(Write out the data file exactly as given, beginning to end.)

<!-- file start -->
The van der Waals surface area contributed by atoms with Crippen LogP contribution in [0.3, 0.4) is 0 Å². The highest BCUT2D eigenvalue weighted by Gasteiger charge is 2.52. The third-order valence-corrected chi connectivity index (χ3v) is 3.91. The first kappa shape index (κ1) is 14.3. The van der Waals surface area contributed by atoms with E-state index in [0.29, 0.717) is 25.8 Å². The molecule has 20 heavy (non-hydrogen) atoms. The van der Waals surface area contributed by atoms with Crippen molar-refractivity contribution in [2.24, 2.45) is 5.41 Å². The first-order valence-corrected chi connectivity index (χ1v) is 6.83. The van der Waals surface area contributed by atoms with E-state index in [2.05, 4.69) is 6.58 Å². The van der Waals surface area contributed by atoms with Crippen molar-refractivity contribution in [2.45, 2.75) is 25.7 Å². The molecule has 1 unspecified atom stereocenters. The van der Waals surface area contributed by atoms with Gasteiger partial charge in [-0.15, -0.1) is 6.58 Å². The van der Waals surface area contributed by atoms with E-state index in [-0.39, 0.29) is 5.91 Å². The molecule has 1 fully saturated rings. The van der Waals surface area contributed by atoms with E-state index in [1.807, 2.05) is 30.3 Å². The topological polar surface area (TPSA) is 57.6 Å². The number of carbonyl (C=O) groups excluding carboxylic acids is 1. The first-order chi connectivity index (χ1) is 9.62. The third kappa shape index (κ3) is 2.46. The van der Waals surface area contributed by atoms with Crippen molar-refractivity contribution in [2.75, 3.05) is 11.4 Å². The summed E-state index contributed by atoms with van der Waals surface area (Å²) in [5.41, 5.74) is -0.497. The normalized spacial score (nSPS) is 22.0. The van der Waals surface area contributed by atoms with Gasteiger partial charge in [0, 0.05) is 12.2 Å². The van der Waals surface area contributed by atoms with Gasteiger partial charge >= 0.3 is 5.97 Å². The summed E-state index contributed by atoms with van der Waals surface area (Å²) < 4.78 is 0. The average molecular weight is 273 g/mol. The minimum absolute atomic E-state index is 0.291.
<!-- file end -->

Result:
The van der Waals surface area contributed by atoms with Crippen LogP contribution in [0.3, 0.4) is 0 Å². The highest BCUT2D eigenvalue weighted by Gasteiger charge is 2.52. The third-order valence-corrected chi connectivity index (χ3v) is 3.91. The first kappa shape index (κ1) is 14.3. The van der Waals surface area contributed by atoms with E-state index in [0.29, 0.717) is 25.8 Å². The molecule has 20 heavy (non-hydrogen) atoms. The van der Waals surface area contributed by atoms with Crippen molar-refractivity contribution in [2.24, 2.45) is 5.41 Å². The first-order valence-corrected chi connectivity index (χ1v) is 6.83. The van der Waals surface area contributed by atoms with E-state index in [2.05, 4.69) is 6.58 Å². The van der Waals surface area contributed by atoms with Crippen molar-refractivity contribution in [2.45, 2.75) is 25.7 Å². The molecule has 1 unspecified atom stereocenters. The van der Waals surface area contributed by atoms with Gasteiger partial charge in [-0.15, -0.1) is 6.58 Å². The van der Waals surface area contributed by atoms with E-state index in [-0.39, 0.29) is 5.91 Å². The molecule has 1 fully saturated rings. The van der Waals surface area contributed by atoms with E-state index in [1.807, 2.05) is 30.3 Å². The topological polar surface area (TPSA) is 57.6 Å². The number of carbonyl (C=O) groups excluding carboxylic acids is 1. The first-order chi connectivity index (χ1) is 9.62. The third kappa shape index (κ3) is 2.46. The van der Waals surface area contributed by atoms with Crippen molar-refractivity contribution in [2.75, 3.05) is 11.4 Å². The summed E-state index contributed by atoms with van der Waals surface area (Å²) in [5.41, 5.74) is -0.497. The normalized spacial score (nSPS) is 22.0. The van der Waals surface area contributed by atoms with Gasteiger partial charge in [0, 0.05) is 12.2 Å². The van der Waals surface area contributed by atoms with Gasteiger partial charge >= 0.3 is 5.97 Å². The summed E-state index contributed by atoms with van der Waals surface area (Å²) < 4.78 is 0. The average molecular weight is 273 g/mol. The minimum absolute atomic E-state index is 0.291.